Unfortunately, Roddy features in a lot of scenes, not only aboard the boat, but also when Margot gets to know his adoptive father, Phil (Ian Hunter), and starts trying to break up his romance with heartless socialite Jessica Reid (Lynn Bari), who seems likely to prove a wicked stepmother. Bari does her best with the character but she is really a stereotyped gold-digger. The scenes where she and Margot spar over fashions look forward to The Women (1939). It’s easy to see where all this is going, as Margot finds herself offered the chance to marry Phil and become her own son’s stepmother… just as she realises that Jim is the man she really loves.
Stanwyck gets the chance to wear a lot of stunning outfits and the combination of comedy and drama works well at times, but, enjoyable as it is, the film doesn’t quite live up to the promise of its early scenes until the emotion is piled up again towards the end. Perhaps the main problem is that Herbert Marshall doesn’t get enough screen time. Whenever he and Stanwyck are together, the film really takes off again. They have a couple of heartbreaking moments and share a wonderful emotional and comic rapport, for instance in scenes where he cooks her a disastrous meal, while at the same time the actors quietly suggest how the couple are falling in love.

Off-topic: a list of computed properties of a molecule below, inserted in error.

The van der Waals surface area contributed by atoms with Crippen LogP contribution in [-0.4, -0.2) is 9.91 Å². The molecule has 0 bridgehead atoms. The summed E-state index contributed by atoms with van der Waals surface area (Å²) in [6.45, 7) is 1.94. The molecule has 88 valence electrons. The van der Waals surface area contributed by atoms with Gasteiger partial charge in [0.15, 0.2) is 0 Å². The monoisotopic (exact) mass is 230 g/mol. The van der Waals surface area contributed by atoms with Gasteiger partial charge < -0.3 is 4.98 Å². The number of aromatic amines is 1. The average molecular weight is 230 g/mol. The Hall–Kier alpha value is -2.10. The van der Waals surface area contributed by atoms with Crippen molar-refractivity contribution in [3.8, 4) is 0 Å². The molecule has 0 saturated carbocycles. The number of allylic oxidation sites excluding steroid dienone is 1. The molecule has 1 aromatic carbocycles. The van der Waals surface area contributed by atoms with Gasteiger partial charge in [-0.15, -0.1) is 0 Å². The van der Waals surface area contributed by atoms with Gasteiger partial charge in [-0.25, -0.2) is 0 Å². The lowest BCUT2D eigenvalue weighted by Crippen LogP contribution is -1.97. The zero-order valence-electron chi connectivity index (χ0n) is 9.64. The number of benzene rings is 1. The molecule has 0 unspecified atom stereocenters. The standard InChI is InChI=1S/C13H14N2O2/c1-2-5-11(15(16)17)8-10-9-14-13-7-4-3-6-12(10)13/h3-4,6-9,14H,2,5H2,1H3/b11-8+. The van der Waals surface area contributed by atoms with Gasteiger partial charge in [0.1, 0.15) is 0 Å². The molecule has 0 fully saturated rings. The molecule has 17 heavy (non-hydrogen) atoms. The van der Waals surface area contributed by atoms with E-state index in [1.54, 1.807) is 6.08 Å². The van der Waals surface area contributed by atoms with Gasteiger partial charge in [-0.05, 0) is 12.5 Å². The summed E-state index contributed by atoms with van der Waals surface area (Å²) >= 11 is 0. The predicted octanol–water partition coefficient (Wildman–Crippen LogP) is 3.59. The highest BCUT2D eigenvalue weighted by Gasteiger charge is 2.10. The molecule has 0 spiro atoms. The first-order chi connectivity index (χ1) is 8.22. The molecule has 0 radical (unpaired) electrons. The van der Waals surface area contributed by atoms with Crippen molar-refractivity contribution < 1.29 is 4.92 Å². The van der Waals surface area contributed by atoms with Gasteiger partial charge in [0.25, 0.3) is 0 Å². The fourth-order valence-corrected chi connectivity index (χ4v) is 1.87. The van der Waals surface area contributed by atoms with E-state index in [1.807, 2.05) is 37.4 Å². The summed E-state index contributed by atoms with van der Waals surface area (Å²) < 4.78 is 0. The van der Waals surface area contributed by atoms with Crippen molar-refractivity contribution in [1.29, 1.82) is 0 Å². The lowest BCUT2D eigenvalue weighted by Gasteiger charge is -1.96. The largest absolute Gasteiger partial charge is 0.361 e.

The more I see of Stanwyck, the more I’m impressed by her range. I especially love her pre-Codes, but later 1930s films like this one are great to watch too, and she is also compelling in her noirs. After enjoying this blogathon, I’m definitely hoping to catch up with more of her titles that I haven’t seen yet.